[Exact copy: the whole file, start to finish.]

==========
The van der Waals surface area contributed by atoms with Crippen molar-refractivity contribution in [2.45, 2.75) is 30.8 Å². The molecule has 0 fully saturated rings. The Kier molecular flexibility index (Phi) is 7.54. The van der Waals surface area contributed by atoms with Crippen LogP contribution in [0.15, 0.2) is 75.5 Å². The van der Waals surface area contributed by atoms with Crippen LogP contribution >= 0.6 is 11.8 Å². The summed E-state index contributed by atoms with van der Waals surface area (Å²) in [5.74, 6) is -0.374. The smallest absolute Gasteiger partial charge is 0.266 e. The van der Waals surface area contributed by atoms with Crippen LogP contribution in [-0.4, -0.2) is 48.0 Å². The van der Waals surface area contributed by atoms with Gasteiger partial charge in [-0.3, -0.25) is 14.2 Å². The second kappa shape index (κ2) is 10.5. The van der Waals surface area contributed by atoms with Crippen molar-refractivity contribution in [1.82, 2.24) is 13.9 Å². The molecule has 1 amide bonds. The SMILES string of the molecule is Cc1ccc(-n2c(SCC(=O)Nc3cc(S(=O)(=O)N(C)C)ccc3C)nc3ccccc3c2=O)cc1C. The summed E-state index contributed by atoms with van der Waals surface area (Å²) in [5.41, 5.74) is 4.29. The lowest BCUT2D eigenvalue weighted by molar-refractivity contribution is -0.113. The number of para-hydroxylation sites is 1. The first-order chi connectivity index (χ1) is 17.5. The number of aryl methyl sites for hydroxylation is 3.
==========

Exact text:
The van der Waals surface area contributed by atoms with Crippen molar-refractivity contribution in [2.45, 2.75) is 30.8 Å². The molecule has 0 fully saturated rings. The Kier molecular flexibility index (Phi) is 7.54. The van der Waals surface area contributed by atoms with Crippen LogP contribution in [0.15, 0.2) is 75.5 Å². The van der Waals surface area contributed by atoms with Crippen LogP contribution >= 0.6 is 11.8 Å². The summed E-state index contributed by atoms with van der Waals surface area (Å²) in [5.74, 6) is -0.374. The smallest absolute Gasteiger partial charge is 0.266 e. The van der Waals surface area contributed by atoms with Crippen LogP contribution in [-0.4, -0.2) is 48.0 Å². The van der Waals surface area contributed by atoms with Gasteiger partial charge in [-0.3, -0.25) is 14.2 Å². The second kappa shape index (κ2) is 10.5. The van der Waals surface area contributed by atoms with Crippen molar-refractivity contribution in [1.82, 2.24) is 13.9 Å². The molecule has 1 amide bonds. The SMILES string of the molecule is Cc1ccc(-n2c(SCC(=O)Nc3cc(S(=O)(=O)N(C)C)ccc3C)nc3ccccc3c2=O)cc1C. The summed E-state index contributed by atoms with van der Waals surface area (Å²) in [5.41, 5.74) is 4.29. The lowest BCUT2D eigenvalue weighted by molar-refractivity contribution is -0.113. The number of para-hydroxylation sites is 1. The first-order chi connectivity index (χ1) is 17.5. The number of aryl methyl sites for hydroxylation is 3.